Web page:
I have always approved of our custom of naming airports and other facilities in a way intended to be of practical value to the public. Other countries, notably the US, tend to name them after people, often while they are still alive. Having lived in America for several years, and before that been a frequent visitor using internal flights, I have a reasonable knowledge of airports, but I have no idea where George Bush Airport is. With Leeds-Bradford you know where you are, even if you might not know where you are going.
Of course, our customs are changing. We now have George Best Airport (Belfast) in honour of a gifted football player who died of alcoholic liver disease and John Lennon Airport (Liverpool) in recognition of a pop star. Both dead, of course, which is probably wise. But who knows, with the current enthusiasm on the part of the criminal justice system for pursuing deceased people for crimes and misdemeanours allegedly committed during their lives (non-recent crimes as they are called) we could find ourselves embarrassed.
The best policy, or second best after naming by city or town, is the one pursued in what is now called, absurdly, South Yorkshire. What by rights should be called Doncaster Airport is actually known as Robin Hood Airport. Robin Hood, like Edward Heath and others, is not here to defend himself and proof would be hard to come by, but he has the additional advantage in that it is by no means certain that he actually existed. This does not of course mean that prosecutors and zealous police officers are not toiling in historical archives in an attempt to discover how old (that is, how young) Maid Marian was when she got mixed up with Robin Hood. She too may not have existed either, but if she was 15 they may go after poor old Robin. We should bear in mind, however, that in some accounts she is alleged to have been a cross-dresser, which may colour the official view.
This is all very troubling and it reminds me of the difficulty the BBC had when they commissioned and published a history of Desert Island Discs. The book contains a list of all the guests who have ever appeared on the programme, almost 3,000 of them at the time, and the BBC suits discovered to their dismay that Gary Glitter was on the list. Glitter’s real name was Paul Gadd, but he also went by Paul Rubber. He had received a lengthy prison sentence for horrific sexual assaults on minors. Could his name be removed from the list, they wondered?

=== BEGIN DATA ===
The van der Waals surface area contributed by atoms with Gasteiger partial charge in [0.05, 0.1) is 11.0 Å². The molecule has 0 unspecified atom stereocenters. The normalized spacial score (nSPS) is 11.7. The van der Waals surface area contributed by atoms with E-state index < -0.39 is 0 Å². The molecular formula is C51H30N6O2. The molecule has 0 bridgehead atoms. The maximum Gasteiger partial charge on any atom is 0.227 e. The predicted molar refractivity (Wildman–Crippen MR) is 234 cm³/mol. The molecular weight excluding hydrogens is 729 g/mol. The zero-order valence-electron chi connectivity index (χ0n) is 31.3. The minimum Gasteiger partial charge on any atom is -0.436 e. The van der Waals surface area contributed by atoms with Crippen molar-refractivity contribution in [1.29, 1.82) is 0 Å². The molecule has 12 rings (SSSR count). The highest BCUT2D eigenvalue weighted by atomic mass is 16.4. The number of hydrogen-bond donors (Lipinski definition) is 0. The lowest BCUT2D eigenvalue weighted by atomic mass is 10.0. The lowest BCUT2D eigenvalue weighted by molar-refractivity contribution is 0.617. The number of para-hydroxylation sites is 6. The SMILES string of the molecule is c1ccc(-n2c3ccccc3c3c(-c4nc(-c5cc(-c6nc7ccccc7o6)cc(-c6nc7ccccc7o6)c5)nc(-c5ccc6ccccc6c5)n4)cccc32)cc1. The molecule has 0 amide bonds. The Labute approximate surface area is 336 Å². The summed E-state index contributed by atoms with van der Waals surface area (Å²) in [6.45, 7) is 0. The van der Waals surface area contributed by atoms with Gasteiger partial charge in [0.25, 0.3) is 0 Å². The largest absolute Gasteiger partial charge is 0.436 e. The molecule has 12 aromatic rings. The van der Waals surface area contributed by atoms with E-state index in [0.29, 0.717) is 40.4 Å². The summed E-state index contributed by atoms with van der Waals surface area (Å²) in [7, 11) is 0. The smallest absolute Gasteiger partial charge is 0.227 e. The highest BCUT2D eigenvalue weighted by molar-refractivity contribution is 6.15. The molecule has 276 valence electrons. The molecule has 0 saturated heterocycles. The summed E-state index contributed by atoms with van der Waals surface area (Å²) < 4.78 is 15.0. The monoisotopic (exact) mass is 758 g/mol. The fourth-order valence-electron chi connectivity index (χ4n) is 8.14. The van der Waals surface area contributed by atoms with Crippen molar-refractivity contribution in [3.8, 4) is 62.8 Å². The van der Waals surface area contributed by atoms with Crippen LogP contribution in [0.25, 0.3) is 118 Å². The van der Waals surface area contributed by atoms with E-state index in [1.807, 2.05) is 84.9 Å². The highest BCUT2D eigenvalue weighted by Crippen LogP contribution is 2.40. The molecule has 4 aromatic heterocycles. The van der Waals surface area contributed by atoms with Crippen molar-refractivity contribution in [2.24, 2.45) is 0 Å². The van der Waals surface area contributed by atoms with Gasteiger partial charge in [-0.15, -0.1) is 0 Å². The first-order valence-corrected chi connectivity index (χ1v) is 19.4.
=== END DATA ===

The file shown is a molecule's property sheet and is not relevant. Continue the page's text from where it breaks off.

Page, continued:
There were, of course, precedents; in the Soviet Union under Stalin and later, discredited officials were routinely and crudely airbrushed out of photographs of big wigs posing on the Kremlin wall, their version of the balcony of Buckingham Palace. Luckily, common sense (and possibly integrity, who knows?) prevailed, because as time went by other non-recent guests were revealed to be rotters. Rolf Harris, for example, appeared on the show twice, Jimmy Savile of course and, surprisingly, T. Dan Smith who, although not a sex offender, was a prolifically corrupt local government politician. One wonders why he was invited onto the show in the first place. Had the timing been different, Newcastle Airport could have been named T. Dan Smith Airport. We could do without revised issues of what is a splendid book (I have two copies) marked “re-printed with corrections” whenever a Desert Island Discs guest stands revealed as a shady character with a dreadful past.
Anyway, on another matter entirely, I was intrigued by a letter I received from York Hospital inviting me to attend an appointment with a consultant, or one of his team. I have never met a consultant, nor have I ever spoken to anyone claiming to have done so – always one of “the team”, usually looking too young to hold a driving licence never mind a medical qualification. Do consultants exist, or are they straw men whose salaries are pooled and shared by the nurses? But that is by the by – what intrigued me was the instruction to bring along a specimen of “fresh urine”.
“Fresh” has never before been specified, but I am sure that there must be a good reason for it. What do they think we do, these clever doctors, when we are at home away from their supervision; that we keep stale specimens on a shelf in the pantry against possible future need, or in the hope that it will with time turn into Calvados that we can serve to our guests?